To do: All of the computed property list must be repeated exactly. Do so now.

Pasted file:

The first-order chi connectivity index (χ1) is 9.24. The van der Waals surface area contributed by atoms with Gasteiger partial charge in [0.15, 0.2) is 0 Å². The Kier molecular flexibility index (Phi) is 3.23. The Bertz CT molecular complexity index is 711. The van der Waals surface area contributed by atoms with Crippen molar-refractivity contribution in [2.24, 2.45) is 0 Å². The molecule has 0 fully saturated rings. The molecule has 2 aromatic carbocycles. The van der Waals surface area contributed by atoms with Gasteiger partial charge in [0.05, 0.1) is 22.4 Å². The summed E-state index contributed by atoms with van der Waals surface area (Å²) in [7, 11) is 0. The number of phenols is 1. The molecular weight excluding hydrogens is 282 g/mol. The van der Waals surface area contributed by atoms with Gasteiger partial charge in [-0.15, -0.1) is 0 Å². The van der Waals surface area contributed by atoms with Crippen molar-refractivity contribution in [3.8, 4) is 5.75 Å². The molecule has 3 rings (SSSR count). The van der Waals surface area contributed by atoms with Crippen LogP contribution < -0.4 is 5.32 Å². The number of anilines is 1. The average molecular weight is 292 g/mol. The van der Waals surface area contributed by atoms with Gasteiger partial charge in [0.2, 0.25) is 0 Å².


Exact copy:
The first-order chi connectivity index (χ1) is 9.24. The van der Waals surface area contributed by atoms with Gasteiger partial charge in [0.15, 0.2) is 0 Å². The Kier molecular flexibility index (Phi) is 3.23. The Bertz CT molecular complexity index is 711. The van der Waals surface area contributed by atoms with Crippen molar-refractivity contribution in [2.24, 2.45) is 0 Å². The molecule has 0 fully saturated rings. The molecule has 2 aromatic carbocycles. The van der Waals surface area contributed by atoms with Gasteiger partial charge in [0.05, 0.1) is 22.4 Å². The summed E-state index contributed by atoms with van der Waals surface area (Å²) in [7, 11) is 0. The number of phenols is 1. The molecular weight excluding hydrogens is 282 g/mol. The van der Waals surface area contributed by atoms with Gasteiger partial charge in [-0.15, -0.1) is 0 Å². The van der Waals surface area contributed by atoms with Crippen molar-refractivity contribution in [3.8, 4) is 5.75 Å². The molecule has 3 rings (SSSR count). The van der Waals surface area contributed by atoms with Crippen LogP contribution < -0.4 is 5.32 Å². The number of anilines is 1. The average molecular weight is 292 g/mol. The van der Waals surface area contributed by atoms with Gasteiger partial charge in [0.2, 0.25) is 0 Å².